Located at the northern end of the Flinders Ranges in South Australia
, Arkaroola is a rare gem. A privately owned property, Arkaroola has been set up as a wilderness sanctuary and is a wonderful place to spend some time exploring in your 4WD.
We ended up spending four nights (not the two we originally planned) in Arkaroola, and this seems to be common as there is so much to see and do. Even four days is not long enough to explore everything, however we gave it a good try!
Arkaroola is 700kms north of Adelaide
. The road in is unsealed with dry creek crossings and can be by 2WD, as can many of the roads around Arkaroola. If you are unsure how your vehicle will go on the roads, then check with reception, as they know the conditions well.
The property is all run from one central reception area. We stayed in the Arkaroola caravan park, with fantastic facilities from hot showers to the BBQ area, rainwater tanks and a communal campfire. Each spot has their own fireplace with a swivel cooking tray and lots of space.
We paid $28 per night for the caravan park, $20 for a powered site for 2 adults plus $4 per additional child per night. The bush camps (unpowered) start at $15 per night.
The showers and toilets are very clean. There is a laundry with a large tub (big enough to bath a 5 year old) and washing machines are $3 a load (no dryers). All facilities are located in the caravan park.
The Pick and Shovel Bar has cold drinks and well priced bar food. A bowl of wedges and sour cream fed four kids and was only $8. A coffee will set you back $6. The Native Pine Restaurant has main meals from about $20, and while they don’t have a children’s menu, they offer a children’s serve of the menu items at half price. Our girls devoured a schnitzel, chips and salad for $10.
The general store is located next to reception and prices are higher than supermarkets, as you would expect this far from major towns. They have a small range of grocery items, bread and meat in the freezer and plenty of souvenirs.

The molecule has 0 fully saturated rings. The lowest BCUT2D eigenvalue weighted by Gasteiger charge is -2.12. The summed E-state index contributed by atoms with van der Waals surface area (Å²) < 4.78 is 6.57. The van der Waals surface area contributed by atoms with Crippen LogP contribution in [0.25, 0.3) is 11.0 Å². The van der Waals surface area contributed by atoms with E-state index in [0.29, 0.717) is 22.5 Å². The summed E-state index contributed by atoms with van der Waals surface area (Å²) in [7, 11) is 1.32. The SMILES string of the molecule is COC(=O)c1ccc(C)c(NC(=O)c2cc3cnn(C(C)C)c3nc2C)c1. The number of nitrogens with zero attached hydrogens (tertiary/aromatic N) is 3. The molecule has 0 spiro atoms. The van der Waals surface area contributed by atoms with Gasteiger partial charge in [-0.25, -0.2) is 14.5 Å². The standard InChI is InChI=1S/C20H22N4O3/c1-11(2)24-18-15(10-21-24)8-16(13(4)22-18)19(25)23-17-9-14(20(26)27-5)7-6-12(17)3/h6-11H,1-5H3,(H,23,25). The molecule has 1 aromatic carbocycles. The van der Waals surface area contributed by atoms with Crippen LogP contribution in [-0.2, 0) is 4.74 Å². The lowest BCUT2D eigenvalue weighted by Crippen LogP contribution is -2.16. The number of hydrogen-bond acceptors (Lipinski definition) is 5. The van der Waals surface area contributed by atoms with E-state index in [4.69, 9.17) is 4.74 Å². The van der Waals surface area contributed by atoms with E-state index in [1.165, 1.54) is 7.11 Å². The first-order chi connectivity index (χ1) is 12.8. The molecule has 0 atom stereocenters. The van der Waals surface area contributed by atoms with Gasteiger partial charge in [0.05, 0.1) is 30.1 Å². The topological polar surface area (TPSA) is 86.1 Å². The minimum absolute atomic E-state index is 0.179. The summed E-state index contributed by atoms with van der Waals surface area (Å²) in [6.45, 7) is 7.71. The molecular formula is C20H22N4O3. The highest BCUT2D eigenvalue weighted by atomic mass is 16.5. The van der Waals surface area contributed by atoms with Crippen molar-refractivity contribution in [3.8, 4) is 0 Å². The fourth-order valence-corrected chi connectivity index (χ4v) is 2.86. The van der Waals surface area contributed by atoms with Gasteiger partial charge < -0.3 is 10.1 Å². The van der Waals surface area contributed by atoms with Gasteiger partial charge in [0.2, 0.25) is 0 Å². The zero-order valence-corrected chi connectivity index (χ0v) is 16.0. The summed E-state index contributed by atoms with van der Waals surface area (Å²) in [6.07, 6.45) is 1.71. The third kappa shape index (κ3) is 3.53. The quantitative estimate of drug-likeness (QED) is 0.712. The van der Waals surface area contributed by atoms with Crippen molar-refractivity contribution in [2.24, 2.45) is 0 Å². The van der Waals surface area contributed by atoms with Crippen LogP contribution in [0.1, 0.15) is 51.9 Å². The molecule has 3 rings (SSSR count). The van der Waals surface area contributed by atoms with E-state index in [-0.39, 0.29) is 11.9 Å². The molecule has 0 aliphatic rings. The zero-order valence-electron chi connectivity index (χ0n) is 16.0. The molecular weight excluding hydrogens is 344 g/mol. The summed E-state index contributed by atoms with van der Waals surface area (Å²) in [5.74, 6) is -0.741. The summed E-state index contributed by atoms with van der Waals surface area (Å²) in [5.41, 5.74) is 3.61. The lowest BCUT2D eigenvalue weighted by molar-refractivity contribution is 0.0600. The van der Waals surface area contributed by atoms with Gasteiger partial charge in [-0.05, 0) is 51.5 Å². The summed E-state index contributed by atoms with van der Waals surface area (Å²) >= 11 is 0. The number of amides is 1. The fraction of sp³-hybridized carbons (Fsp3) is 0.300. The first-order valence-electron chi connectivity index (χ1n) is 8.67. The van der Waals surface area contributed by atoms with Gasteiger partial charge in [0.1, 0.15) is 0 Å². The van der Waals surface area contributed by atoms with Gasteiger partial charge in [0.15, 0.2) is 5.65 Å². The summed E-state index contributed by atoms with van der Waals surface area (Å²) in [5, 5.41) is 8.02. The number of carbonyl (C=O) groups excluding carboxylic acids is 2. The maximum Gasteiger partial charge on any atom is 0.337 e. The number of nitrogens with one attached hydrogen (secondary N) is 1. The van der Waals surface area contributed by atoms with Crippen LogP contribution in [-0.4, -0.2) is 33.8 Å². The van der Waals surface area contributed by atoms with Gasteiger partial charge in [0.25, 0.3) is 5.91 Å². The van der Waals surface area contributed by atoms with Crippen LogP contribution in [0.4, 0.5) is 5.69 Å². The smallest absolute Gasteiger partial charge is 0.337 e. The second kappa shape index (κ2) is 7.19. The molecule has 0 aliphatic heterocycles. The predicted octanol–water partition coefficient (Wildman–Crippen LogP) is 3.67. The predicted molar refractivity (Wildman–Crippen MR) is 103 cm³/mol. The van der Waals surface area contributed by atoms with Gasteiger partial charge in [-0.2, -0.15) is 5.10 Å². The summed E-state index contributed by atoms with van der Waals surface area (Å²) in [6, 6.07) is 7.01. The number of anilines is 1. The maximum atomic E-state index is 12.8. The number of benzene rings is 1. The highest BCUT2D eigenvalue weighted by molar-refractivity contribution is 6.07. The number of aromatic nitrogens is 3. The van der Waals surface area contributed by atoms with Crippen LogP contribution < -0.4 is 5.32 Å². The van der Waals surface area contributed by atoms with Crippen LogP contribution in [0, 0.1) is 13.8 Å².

Internet and phone
There is no access through normal internet packages or mobile phone reception, however there is an internet kiosk that costs $2 per 20 minutes, however this is just for browsing (i.e. you can’t upload images etc). If you need to upload images or work online you can purchase 1-hour blocks from reception and use your laptop connected to their satellite broadband, however this is painfully slow! There are a couple of pay phones around the village.
The reception staff can arrange tours, which start at $40 per person and some offer a family rate. There is a three-person minimum for tours, so keep that in mind if yours is a small group.
There is plenty to keep you occupied at Arkaroola that won’t cost you more than petrol. We spent four days and could have spent much longer!
Most of the roads and drives through Arkaroola are free. Those roads that are not free have locked gates and you need a key from reception, which costs $40 per vehicle (non-refundable) as well as a $50 deposit (refundable when you return the key). The helpful reception staff will give you a map showing where you can explore for free.
All the self-guided walks are free and you can pick up a guide from reception for 50c. There are many locations to explore that are not listed in this review, areas like the Bolla Bollana Smelter Site, hot springs and gold finds.
We didn’t do all the walks and drives on offer, however those we did will show the versatility of the location.